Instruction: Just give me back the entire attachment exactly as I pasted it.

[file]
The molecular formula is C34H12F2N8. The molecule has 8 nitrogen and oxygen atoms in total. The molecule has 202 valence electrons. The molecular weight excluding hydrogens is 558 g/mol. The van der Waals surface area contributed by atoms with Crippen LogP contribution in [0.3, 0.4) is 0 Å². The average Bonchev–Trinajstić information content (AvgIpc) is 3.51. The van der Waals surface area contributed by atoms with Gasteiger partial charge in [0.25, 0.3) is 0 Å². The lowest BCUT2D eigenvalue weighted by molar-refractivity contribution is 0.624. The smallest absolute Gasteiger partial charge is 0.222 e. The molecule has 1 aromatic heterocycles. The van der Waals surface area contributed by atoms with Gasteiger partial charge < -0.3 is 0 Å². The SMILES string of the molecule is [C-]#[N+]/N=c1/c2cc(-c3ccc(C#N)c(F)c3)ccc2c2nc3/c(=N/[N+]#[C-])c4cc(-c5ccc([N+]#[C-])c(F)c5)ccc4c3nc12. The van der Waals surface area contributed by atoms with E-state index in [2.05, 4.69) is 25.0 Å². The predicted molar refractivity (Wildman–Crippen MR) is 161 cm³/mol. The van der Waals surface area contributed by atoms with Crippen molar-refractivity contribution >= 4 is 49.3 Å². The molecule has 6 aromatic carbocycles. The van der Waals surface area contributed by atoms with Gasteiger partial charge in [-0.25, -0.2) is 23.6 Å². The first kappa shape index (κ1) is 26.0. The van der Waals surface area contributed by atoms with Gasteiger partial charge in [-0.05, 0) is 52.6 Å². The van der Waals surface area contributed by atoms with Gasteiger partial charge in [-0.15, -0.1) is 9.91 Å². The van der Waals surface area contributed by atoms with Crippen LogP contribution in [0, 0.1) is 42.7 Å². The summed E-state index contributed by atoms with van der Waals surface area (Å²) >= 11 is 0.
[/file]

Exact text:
The molecular formula is C34H12F2N8. The molecule has 8 nitrogen and oxygen atoms in total. The molecule has 202 valence electrons. The molecular weight excluding hydrogens is 558 g/mol. The van der Waals surface area contributed by atoms with Crippen LogP contribution in [0.3, 0.4) is 0 Å². The average Bonchev–Trinajstić information content (AvgIpc) is 3.51. The van der Waals surface area contributed by atoms with Gasteiger partial charge in [0.25, 0.3) is 0 Å². The lowest BCUT2D eigenvalue weighted by molar-refractivity contribution is 0.624. The smallest absolute Gasteiger partial charge is 0.222 e. The molecule has 1 aromatic heterocycles. The van der Waals surface area contributed by atoms with Gasteiger partial charge < -0.3 is 0 Å². The SMILES string of the molecule is [C-]#[N+]/N=c1/c2cc(-c3ccc(C#N)c(F)c3)ccc2c2nc3/c(=N/[N+]#[C-])c4cc(-c5ccc([N+]#[C-])c(F)c5)ccc4c3nc12. The van der Waals surface area contributed by atoms with E-state index in [2.05, 4.69) is 25.0 Å². The predicted molar refractivity (Wildman–Crippen MR) is 161 cm³/mol. The van der Waals surface area contributed by atoms with Crippen molar-refractivity contribution >= 4 is 49.3 Å². The molecule has 6 aromatic carbocycles. The van der Waals surface area contributed by atoms with Gasteiger partial charge in [-0.25, -0.2) is 23.6 Å². The first kappa shape index (κ1) is 26.0. The van der Waals surface area contributed by atoms with Gasteiger partial charge in [-0.05, 0) is 52.6 Å². The van der Waals surface area contributed by atoms with Gasteiger partial charge in [-0.15, -0.1) is 9.91 Å². The van der Waals surface area contributed by atoms with Crippen LogP contribution in [0, 0.1) is 42.7 Å². The summed E-state index contributed by atoms with van der Waals surface area (Å²) >= 11 is 0.